The Greatest Podcast Ever Recorded

by Brian Caulfield

Is this the best podcast ever recorded? Let’s just say you don’t need a GPU to know that’s a stretch. But it’s pretty great if you’re a fan of tall tales.

And better still if you’re not a fan of stretching the truth at all.

That’s because detecting hyperbole may one day get more manageable, thanks to researchers at the University of Copenhagen working in the growing field of exaggeration detection.

Dustin Wright and Isabelle Augenstein have used NVIDIA GPUs to train an “exaggeration detection system” to identify overenthusiastic claims in health science reporting.

Their work comes as the pandemic has fueled demand for understandable, accurate information. And social media has made health misinformation more widespread.

Their paper leverages “few-shot learning,” a technique that lets developers wring more intelligence out of less data, and a new version of a technique called pattern exploiting training.

Research like Wright and Augenstein’s could one day speed more precise health sciences news to more people.

AI Podcast host Noah Kravitz — whose fishing stories we will never trust again after this episode — spoke with Wright about the work.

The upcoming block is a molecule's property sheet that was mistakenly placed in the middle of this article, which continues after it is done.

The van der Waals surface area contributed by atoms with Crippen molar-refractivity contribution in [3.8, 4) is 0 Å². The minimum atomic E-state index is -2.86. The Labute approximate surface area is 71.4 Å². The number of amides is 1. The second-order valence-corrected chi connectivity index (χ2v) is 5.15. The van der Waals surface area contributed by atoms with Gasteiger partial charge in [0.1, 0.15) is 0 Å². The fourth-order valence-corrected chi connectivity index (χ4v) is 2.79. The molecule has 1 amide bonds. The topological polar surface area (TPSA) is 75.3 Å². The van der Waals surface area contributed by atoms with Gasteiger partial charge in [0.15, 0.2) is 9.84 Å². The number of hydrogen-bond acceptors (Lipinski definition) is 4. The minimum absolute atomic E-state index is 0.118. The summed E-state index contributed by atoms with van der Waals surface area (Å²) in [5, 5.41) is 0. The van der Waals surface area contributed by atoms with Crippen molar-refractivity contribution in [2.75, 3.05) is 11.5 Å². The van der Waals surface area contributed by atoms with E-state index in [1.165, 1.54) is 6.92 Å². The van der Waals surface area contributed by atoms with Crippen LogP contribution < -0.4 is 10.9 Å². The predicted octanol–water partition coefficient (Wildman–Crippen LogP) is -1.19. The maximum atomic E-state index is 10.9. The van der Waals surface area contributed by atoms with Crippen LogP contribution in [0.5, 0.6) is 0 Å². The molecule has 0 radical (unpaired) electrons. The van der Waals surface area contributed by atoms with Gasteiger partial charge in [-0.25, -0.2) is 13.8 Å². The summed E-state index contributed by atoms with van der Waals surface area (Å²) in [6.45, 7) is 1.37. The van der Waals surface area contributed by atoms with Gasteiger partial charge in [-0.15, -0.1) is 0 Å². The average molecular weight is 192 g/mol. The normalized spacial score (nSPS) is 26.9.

Key Points From This Episode

  • Approximately 33% of press releases about scientific papers tend to exaggerate the findings in the papers, which leads to news articles exaggerating the findings of these papers.
  • Wright’s exaggeration detection project aims to provide people like journalists with accurate information to ensure that they report accurately on science.
  • The project, accelerated using a NVIDIA Titan X GPU, uses a novel, multitask-capable version of a technique called Pattern Exploiting Training, which they dubbed MT-PET


“Can we leverage language and related that learn patterns that the language model has picked up on from mass language model pre training, and be able to do classification with any text?” – Dustin Wright [7:28]

“About 33% of the time, press releases will exaggerate the scientific papers and as a result, that means about 33% of news articles exaggerate the findings in scientists’ papers.” – Dustin Wright [9:50]

“This is progress towards a system that could assist, for example, journalists, and ensuring that they’re doing accurate reporting on science.” – Dustin Wright [16:20]

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